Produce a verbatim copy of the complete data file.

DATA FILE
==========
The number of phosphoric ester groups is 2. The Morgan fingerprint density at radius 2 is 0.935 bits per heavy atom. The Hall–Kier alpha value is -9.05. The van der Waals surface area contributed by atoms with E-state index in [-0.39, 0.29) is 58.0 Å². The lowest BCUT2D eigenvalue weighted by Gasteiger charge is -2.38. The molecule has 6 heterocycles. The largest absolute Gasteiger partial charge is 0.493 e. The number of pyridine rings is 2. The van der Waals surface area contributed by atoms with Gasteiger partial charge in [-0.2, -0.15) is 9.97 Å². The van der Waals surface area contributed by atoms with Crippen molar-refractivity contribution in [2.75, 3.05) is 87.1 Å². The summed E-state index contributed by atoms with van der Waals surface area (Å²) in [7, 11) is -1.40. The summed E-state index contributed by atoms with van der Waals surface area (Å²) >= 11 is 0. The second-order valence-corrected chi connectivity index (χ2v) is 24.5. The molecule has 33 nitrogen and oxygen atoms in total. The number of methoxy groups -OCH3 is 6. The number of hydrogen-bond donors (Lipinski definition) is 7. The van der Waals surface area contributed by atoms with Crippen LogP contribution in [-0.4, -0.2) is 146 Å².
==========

The number of phosphoric ester groups is 2. The Morgan fingerprint density at radius 2 is 0.935 bits per heavy atom. The Hall–Kier alpha value is -9.05. The van der Waals surface area contributed by atoms with E-state index in [-0.39, 0.29) is 58.0 Å². The lowest BCUT2D eigenvalue weighted by Gasteiger charge is -2.38. The molecule has 6 heterocycles. The largest absolute Gasteiger partial charge is 0.493 e. The number of pyridine rings is 2. The van der Waals surface area contributed by atoms with Gasteiger partial charge in [-0.2, -0.15) is 9.97 Å². The van der Waals surface area contributed by atoms with Crippen molar-refractivity contribution in [2.75, 3.05) is 87.1 Å². The summed E-state index contributed by atoms with van der Waals surface area (Å²) in [7, 11) is -1.40. The summed E-state index contributed by atoms with van der Waals surface area (Å²) >= 11 is 0. The second-order valence-corrected chi connectivity index (χ2v) is 24.5. The molecule has 33 nitrogen and oxygen atoms in total. The number of methoxy groups -OCH3 is 6. The number of hydrogen-bond donors (Lipinski definition) is 7. The van der Waals surface area contributed by atoms with Crippen LogP contribution in [-0.4, -0.2) is 146 Å².